This post describes all progress up to this point and the integration of LoRa communication into the currently in progress Evaporometer project.
In the past few weeks, I’ve been working with another student named Manuel to apply the LoRa devices to a rain catchment device designed to measure evaporation. Below is a picture of the strain gauge rain catchment system he built for the project. The LoRa device can be placed on the platform where a load cell can be hooked up to our LoRa system to measure and transmit data to our LoRa receiver and to an offsite server.
Since the LoRa device will need to transfer data as precisely as our load cell can measure, the code will need to be adjusted to accommodate integer and float values with adjustable decimal precision. I have made the proper updates to the code and will post more details on that in the future.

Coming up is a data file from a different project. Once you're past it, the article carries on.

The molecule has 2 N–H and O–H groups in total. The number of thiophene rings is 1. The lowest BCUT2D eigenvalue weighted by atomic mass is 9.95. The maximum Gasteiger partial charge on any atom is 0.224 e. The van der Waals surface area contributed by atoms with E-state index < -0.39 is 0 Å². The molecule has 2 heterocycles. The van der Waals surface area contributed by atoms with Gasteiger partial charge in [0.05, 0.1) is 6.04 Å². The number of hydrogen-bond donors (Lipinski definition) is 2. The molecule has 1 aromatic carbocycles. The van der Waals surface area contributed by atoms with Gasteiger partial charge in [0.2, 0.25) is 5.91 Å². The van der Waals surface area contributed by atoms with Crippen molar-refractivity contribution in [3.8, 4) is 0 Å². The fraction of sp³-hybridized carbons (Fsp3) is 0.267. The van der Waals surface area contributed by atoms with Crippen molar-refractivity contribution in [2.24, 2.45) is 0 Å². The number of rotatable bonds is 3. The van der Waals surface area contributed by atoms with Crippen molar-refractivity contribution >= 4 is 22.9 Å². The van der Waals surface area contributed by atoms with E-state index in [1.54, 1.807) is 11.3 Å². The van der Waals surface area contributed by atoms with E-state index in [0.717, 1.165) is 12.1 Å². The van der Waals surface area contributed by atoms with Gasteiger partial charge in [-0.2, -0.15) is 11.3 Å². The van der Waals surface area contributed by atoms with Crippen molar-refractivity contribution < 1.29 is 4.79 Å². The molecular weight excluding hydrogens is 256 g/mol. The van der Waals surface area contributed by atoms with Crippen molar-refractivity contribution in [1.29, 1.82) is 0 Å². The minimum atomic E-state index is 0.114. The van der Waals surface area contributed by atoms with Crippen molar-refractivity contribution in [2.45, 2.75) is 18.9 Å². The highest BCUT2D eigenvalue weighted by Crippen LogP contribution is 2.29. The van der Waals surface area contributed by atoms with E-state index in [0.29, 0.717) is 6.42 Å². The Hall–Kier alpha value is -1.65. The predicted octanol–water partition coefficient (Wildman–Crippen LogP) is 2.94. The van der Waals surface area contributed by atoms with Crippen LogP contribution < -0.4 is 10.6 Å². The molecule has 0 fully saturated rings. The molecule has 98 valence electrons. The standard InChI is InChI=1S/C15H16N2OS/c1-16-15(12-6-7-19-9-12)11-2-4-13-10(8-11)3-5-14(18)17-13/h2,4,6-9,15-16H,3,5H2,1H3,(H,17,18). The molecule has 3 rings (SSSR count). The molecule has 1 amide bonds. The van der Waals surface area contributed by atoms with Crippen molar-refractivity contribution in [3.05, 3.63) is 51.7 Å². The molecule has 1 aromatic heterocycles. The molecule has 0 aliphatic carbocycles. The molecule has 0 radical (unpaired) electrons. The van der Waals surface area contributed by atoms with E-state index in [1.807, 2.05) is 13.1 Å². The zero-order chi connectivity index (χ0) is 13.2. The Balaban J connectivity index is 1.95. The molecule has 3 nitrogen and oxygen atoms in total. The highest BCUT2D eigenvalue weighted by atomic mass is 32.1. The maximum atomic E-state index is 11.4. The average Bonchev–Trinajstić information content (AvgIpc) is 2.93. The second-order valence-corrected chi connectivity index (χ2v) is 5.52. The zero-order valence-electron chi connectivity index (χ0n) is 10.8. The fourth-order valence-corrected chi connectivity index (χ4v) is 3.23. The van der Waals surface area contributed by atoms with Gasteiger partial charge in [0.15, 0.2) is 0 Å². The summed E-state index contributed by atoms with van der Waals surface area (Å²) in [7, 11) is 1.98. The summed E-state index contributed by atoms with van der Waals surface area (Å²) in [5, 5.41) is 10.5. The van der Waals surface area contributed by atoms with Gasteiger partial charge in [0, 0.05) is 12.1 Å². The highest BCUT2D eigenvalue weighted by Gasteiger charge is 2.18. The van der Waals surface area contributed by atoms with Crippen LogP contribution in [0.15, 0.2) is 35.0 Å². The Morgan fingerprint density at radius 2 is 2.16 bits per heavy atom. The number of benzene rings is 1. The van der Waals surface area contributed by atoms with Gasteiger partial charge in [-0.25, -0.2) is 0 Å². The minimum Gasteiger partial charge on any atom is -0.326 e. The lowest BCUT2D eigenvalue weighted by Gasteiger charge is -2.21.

We are moving quickly towards field testing these LoRa devices with the Evaporometer but there are a few changes that still need to be made. The LoRa transmitters, which will be out in the field, will need a weatherproof housing and a portable power source. Also our current transmission frequency is not suitable for a lot of ongoing communication, so our LoRa breakouts will also need to be replaced new ones that can transmit at a higher 915 mHz frequency.
– Marissa Kwon Undergraduate Student Researcher